April 22, 2010
Airspace across Europe was opened again earlier this week after six days of empty skies. The eruption of the now famous (but still unpronounceable) Eyjafjallajokul volcano just over a week ago caused the ban, due to the large clouds of volcanic ash floating above Northern Europe. Volcanic ash can cause severe damage to aeroplane engines. European safety regulations around this have now been revised, and the first flights after a week of silence landed at London’s Heathrow airport on Tuesday night.
What impact could this have on business travelers?
Obviously, there has been travel disruption on a huge scale, and millions of individuals and families have been affected. Although the disruption affected flights within Europe only, the impact in terms of immigration is worldwide.
European national travelers who were planning to return home from various worldwide locations upon or before visa or permit expiry may not have been able to do so, and will doubtless face further delays before they can board flights.
Non-European nationals in Europe may have been unable to leave before visa or permit expiry, again, through no fault of their own. Widespread delays are expected, as airlines battle to catch up and deliver their passengers to their destinations, and it is entirely possible that individuals whose permits or visas have not yet expired but are due to do so in the near future may still be unable to book travel in time
What solutions are different countries offering?
United Kingdom (UK)
The UK Border Agency has advised here that foreign nationals in the UK who can prove that they held valid travel tickets for exit before visa or permit expiry(even if they were subsequently unable to travel due to the disruption) will not be penalized. Please see the UKBA link for the exact data below. http://tinyurl.com/2d8qa6v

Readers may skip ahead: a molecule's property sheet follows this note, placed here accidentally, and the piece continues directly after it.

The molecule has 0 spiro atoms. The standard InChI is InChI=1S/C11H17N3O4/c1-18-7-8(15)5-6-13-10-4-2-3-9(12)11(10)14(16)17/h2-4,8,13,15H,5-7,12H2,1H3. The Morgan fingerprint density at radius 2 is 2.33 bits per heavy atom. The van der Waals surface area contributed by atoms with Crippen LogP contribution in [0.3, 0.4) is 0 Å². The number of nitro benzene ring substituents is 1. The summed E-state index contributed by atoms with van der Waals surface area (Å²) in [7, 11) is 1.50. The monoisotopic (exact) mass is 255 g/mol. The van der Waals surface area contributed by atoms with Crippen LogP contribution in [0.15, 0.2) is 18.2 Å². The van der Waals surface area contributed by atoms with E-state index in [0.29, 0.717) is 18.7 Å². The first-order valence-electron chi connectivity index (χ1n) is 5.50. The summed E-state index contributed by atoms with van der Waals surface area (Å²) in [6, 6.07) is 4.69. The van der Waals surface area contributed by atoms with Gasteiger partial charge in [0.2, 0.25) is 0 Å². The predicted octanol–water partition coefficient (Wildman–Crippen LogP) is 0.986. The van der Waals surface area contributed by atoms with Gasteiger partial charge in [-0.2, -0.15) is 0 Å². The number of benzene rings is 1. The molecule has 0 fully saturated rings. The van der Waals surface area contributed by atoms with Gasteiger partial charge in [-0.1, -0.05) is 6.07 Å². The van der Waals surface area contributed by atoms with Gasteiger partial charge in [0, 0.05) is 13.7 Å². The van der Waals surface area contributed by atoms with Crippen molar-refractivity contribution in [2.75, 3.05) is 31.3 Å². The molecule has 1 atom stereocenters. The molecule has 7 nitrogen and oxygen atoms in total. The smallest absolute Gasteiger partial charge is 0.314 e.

United States of America (USA)
If the traveler is at the airport and traveling under the Visa Waiver Program(VWP) and unable to depart timely, as a result of airport closures or flight delays/cancellations, travelers should:
- Contact the U.S. Customs and Border Protection (CBP) office at the airport or;
- Contact the U.S. Citizenship and Immigration Services (USCIS) office.
If the traveler is in the U.S. on a Visa, they should:
- Extend their stay with the USCIS by contacting their Pro-Link GLOBAL Immigration Professional.
- If you are a visa holder who may be affected by the disruption of flights to and from Northern Europe, please contact your nearest departmental office which can be found at this link. (http://tinyurl.com/2fdog2o)
Many other countries have simply advised that affected visa or permit holders should contact authorities directly about their specific situation.
What is critical to note for Employees :
Pro-Link GLOBAL advises all our clients to contact us immediately if employees have been forced to overstay their visas or permits as a result of the volcanic ash travel disruption. Additionally, if you have any employees whose visas or permits expire in the next 5 to 10 days, and who are due to travel to or from Northern Europe prior to expiry, we advise you to contact us directly for further advice. Further, we strongly advise that all employees should retain evidence of travel bookings, even if flights were cancelled. This evidence may be required in order to obtain exit permits, re-entry permits, renewals or even for further renewals in several months’ time, and should not be discarded.
Please contact your Pro-Link GLOBAL Immigration Professional to discuss your situation if you or your employees are affected by the volcanic ash related travel disruption.
Caveat Lector | Warning to Reader
This is provided as informational only and does not substitute for actual legal advice based on the specific circumstances of a matter. Readers are reminded that Immigration laws are fluid and can change a moment’s notice without any warning. Please reach out to your local Pro-Link GLOBAL specialist should you require any additional clarification.
Pro-Link GLOBAL worked with PLG | KGNM to provide this Global BRIEF alert to you.